At some point in our lives I think we all stop and think to ourselves, “When did this happen to me? When did I become this person?” I do this on a regular basis. Growing up not once did I ever imagine my life to be what it is now – not even close. No one thinks they are going to have a child with special needs. Let alone three! I mean – what are the odds, right? No one thinks their whole life will ever revolve around a child for much longer than 18 years. That’s the way it is for us. Every decision that is made concerning the family and me personally must be made with Ryland in mind.
When Paix was born, it was a real eye-opener for me. Suddenly, my life didn’t include just me – I had someone else to think about. All parents go through this. The world becomes a little bigger and a little smaller all at the same time. When the kids are small, their needs always have to be taken into consideration. They depend on you for everything. As they grow, they become more independent. You allow them to do things on their own, make their own decisions. Eventually, they grow up and leave – whether it be for college or to make their own way. It is the natural order of things. However, when you have a child with special needs, it rarely goes that way. Most of the time it feels like you never get beyond the toddler years.
You remember the toddler years, parents? When they were trying to assert themselves as independent but still needing you for most everything – food, drink, getting dressed, etc. That’s where we are with Ry – still. He tries to do things by himself, but when it really comes down to it, he still needs help to eat, to get a drink, to bathe, to change his pull-up, to get dressed, to brush his teeth. He’s 19-years-old and yet it feels more like he’s 3 most days.
Ironically though, there are times when he acts like a “normal” teenager. He loves to spend time in his room alone watching YouTube videos on his Kindle. He has a particular taste in music. He prefers heavy metal or hard rock. When I ask him to do something, sometimes I even get the typical eye-roll. It is a paradox that keeps us on our toes.
When he was younger, his needs didn’t seem like such a big deal. So what if he’s 10 and I need to fill his drink cup. Now that he’s beginning his adult years though, the realization that he will always be in need of assistance is a little more depressing. Right now, he is in ABA therapy that helps us train him in the art of self-care, but it can only go so far. He will still need supervision if nothing else. He will never be able to live on his own. As a parent, this can be heartbreaking to grasp.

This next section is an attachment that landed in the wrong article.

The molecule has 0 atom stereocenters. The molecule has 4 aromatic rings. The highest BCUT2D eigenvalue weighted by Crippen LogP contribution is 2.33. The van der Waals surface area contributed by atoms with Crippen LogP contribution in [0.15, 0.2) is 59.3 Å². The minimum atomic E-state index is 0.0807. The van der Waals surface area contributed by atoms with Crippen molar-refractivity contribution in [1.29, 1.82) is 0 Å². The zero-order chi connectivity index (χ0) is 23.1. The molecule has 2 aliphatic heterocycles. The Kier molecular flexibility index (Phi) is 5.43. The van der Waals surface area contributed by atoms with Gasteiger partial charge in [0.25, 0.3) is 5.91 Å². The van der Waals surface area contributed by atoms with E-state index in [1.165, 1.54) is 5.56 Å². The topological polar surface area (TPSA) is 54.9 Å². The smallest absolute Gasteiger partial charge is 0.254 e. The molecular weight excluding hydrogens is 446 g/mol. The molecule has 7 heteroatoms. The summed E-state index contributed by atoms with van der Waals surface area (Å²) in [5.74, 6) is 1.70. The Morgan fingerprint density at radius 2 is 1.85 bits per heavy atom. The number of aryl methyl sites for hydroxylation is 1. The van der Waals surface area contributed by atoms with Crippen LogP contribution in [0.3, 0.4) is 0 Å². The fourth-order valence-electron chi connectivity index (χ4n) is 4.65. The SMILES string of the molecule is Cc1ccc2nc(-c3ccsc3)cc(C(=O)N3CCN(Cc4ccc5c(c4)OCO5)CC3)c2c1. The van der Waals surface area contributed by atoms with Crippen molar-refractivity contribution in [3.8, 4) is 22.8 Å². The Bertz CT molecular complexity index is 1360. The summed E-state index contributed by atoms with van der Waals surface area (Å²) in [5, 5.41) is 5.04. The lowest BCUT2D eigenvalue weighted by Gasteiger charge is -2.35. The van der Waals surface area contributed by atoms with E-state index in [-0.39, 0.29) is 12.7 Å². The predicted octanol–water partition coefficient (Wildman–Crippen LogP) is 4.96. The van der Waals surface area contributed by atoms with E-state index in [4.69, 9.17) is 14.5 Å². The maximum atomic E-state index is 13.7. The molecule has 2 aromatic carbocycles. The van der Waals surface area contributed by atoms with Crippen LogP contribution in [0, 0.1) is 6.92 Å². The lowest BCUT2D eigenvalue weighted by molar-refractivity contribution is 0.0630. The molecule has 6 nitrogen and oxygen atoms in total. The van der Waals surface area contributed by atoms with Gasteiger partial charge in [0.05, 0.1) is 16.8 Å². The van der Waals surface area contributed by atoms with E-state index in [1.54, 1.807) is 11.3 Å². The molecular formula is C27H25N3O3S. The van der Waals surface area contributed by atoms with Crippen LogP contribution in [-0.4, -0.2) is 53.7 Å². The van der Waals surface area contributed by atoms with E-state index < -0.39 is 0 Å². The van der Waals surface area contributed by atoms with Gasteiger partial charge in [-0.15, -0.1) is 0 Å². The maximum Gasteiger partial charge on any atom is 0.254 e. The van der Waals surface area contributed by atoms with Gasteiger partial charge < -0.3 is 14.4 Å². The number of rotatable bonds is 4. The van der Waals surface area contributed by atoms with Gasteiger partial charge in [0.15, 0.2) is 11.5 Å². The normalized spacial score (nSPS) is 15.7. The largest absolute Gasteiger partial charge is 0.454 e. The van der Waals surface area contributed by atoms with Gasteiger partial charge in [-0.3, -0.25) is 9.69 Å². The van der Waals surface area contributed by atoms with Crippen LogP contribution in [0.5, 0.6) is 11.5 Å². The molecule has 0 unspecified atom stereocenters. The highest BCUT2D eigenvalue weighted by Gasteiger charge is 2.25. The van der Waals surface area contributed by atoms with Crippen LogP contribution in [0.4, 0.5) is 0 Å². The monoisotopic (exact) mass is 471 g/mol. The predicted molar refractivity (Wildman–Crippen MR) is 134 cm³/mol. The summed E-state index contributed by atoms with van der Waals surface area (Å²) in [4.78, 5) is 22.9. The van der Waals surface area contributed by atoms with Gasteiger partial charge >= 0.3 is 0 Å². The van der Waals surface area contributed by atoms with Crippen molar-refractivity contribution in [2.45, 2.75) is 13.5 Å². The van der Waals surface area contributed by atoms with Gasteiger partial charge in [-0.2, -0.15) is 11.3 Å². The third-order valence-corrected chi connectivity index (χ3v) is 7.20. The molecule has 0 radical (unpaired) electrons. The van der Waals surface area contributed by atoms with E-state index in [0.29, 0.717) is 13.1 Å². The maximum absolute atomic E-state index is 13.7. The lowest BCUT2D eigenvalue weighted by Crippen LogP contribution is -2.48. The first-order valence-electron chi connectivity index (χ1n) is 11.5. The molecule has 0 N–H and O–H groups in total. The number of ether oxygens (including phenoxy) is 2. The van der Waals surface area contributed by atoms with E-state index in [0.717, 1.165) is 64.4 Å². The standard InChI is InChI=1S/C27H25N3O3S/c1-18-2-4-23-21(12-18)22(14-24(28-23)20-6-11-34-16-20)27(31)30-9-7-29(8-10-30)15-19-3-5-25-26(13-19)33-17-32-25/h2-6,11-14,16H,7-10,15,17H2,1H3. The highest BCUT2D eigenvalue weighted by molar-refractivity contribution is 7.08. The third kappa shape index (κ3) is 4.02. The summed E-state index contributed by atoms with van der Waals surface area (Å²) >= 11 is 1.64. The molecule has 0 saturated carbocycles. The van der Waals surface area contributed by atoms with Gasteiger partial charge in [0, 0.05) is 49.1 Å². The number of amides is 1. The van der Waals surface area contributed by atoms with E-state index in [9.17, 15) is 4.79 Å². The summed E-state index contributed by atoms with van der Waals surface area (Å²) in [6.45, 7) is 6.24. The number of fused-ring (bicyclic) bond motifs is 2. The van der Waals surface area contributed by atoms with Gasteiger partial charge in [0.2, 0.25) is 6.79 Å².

This is the point in our lives that Eric and I are supposed to be gearing up for an “empty nest.” We are supposed to be planning the rest of our lives without kids under our feet. They are supposed to be off on their own becoming adults and living a life without our watchful eye. Instead, we still have a toddler in the body of a man to take care of. I’m not complaining! There is nothing I would change about Ryland! He’s a beautiful soul and brings such joy to our lives. It’s just that sometimes I mourn the life we were supposed to have.
As I said earlier, every decision we make now must include a care plan for Ry. There are no spontaneous trips to fun places. No weekend adventures that do not include some sort of contingency plan for Ry if he is not comfortable or gets too tired. Honestly, I can’t even go to the grocery store without making sure someone is home to watch him. He doesn’t do well in the store. We’ve tried a few times and each time ends with him bolting for the door and me leaving a cart of groceries in the middle of an aisle.
Here’s another point about having an adult child with special needs. It can be awfully lonely. Because everything has to be planned so meticulously, having and keeping friends can be difficult. People without special children usually don’t understand why you can’t just get up and go shopping with them or head out for a girl’s night. It’s especially harder now that Eric is stationed away from the family. (Again – because Ryland’s needs outweighed the need for us to be together as a family.) I’m essentially a single parent.
Keep all this in mind the next time you see a parent with a special needs child of any age. Be nice to them! Give them a smile of encouragement! It is tiring, lonely work. Sometimes just having someone taking the time to understand that means the world to us.